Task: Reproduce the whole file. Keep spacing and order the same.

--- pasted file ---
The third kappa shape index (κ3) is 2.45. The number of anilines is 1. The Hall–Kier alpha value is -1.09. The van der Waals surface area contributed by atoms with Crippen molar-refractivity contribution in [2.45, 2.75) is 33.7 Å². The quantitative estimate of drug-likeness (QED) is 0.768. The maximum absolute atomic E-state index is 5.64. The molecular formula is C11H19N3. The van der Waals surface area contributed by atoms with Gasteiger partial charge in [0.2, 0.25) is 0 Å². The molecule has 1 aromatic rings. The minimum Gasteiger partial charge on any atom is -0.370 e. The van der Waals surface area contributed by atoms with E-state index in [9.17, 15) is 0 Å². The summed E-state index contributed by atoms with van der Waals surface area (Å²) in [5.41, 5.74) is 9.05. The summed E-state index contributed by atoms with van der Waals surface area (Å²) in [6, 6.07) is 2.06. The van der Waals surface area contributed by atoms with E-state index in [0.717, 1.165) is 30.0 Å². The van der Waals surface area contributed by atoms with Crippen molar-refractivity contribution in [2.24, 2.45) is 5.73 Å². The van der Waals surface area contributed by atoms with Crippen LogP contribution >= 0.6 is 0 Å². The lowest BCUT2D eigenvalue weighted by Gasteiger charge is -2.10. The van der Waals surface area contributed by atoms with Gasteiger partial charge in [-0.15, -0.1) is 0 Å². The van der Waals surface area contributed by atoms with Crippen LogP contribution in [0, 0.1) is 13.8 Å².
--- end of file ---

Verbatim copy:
The third kappa shape index (κ3) is 2.45. The number of anilines is 1. The Hall–Kier alpha value is -1.09. The van der Waals surface area contributed by atoms with Crippen molar-refractivity contribution in [2.45, 2.75) is 33.7 Å². The quantitative estimate of drug-likeness (QED) is 0.768. The maximum absolute atomic E-state index is 5.64. The molecular formula is C11H19N3. The van der Waals surface area contributed by atoms with Gasteiger partial charge in [0.2, 0.25) is 0 Å². The molecule has 1 aromatic rings. The minimum Gasteiger partial charge on any atom is -0.370 e. The van der Waals surface area contributed by atoms with E-state index in [9.17, 15) is 0 Å². The summed E-state index contributed by atoms with van der Waals surface area (Å²) in [5.41, 5.74) is 9.05. The summed E-state index contributed by atoms with van der Waals surface area (Å²) in [6, 6.07) is 2.06. The van der Waals surface area contributed by atoms with E-state index in [0.717, 1.165) is 30.0 Å². The van der Waals surface area contributed by atoms with Crippen molar-refractivity contribution in [2.24, 2.45) is 5.73 Å². The van der Waals surface area contributed by atoms with Crippen LogP contribution >= 0.6 is 0 Å². The lowest BCUT2D eigenvalue weighted by Gasteiger charge is -2.10. The van der Waals surface area contributed by atoms with Gasteiger partial charge in [-0.15, -0.1) is 0 Å². The van der Waals surface area contributed by atoms with Crippen LogP contribution in [0, 0.1) is 13.8 Å².